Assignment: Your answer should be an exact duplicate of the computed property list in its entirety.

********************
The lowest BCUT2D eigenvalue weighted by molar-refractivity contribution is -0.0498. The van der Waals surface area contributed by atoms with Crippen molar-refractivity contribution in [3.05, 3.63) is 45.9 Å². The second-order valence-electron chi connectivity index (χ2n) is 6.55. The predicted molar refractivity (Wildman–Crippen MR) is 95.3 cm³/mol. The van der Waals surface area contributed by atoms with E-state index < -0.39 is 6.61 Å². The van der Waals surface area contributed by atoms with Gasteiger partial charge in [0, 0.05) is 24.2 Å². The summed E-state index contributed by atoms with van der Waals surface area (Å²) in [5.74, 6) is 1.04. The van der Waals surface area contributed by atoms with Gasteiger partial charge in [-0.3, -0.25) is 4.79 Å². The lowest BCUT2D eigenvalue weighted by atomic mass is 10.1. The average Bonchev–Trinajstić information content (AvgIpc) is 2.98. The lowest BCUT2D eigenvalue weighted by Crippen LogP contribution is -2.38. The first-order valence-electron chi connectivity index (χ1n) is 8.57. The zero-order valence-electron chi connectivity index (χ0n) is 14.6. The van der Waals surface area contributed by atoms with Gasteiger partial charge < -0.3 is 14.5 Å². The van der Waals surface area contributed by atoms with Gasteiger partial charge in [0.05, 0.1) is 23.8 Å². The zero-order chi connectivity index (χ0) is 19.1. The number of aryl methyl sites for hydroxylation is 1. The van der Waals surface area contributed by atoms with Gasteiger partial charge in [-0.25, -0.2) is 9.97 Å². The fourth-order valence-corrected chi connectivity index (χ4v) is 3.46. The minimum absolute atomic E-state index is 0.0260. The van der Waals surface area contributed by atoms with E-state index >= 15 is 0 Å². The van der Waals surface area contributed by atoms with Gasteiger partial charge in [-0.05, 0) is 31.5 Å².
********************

The lowest BCUT2D eigenvalue weighted by molar-refractivity contribution is -0.0498. The van der Waals surface area contributed by atoms with Crippen molar-refractivity contribution in [3.05, 3.63) is 45.9 Å². The second-order valence-electron chi connectivity index (χ2n) is 6.55. The predicted molar refractivity (Wildman–Crippen MR) is 95.3 cm³/mol. The van der Waals surface area contributed by atoms with E-state index < -0.39 is 6.61 Å². The van der Waals surface area contributed by atoms with Gasteiger partial charge in [0, 0.05) is 24.2 Å². The summed E-state index contributed by atoms with van der Waals surface area (Å²) in [5.74, 6) is 1.04. The van der Waals surface area contributed by atoms with Gasteiger partial charge in [-0.3, -0.25) is 4.79 Å². The lowest BCUT2D eigenvalue weighted by atomic mass is 10.1. The average Bonchev–Trinajstić information content (AvgIpc) is 2.98. The lowest BCUT2D eigenvalue weighted by Crippen LogP contribution is -2.38. The first-order valence-electron chi connectivity index (χ1n) is 8.57. The zero-order valence-electron chi connectivity index (χ0n) is 14.6. The van der Waals surface area contributed by atoms with Gasteiger partial charge < -0.3 is 14.5 Å². The van der Waals surface area contributed by atoms with Gasteiger partial charge in [0.05, 0.1) is 23.8 Å². The zero-order chi connectivity index (χ0) is 19.1. The number of aryl methyl sites for hydroxylation is 1. The van der Waals surface area contributed by atoms with Gasteiger partial charge in [-0.25, -0.2) is 9.97 Å². The fourth-order valence-corrected chi connectivity index (χ4v) is 3.46. The minimum absolute atomic E-state index is 0.0260. The van der Waals surface area contributed by atoms with E-state index >= 15 is 0 Å². The van der Waals surface area contributed by atoms with Gasteiger partial charge in [-0.05, 0) is 31.5 Å².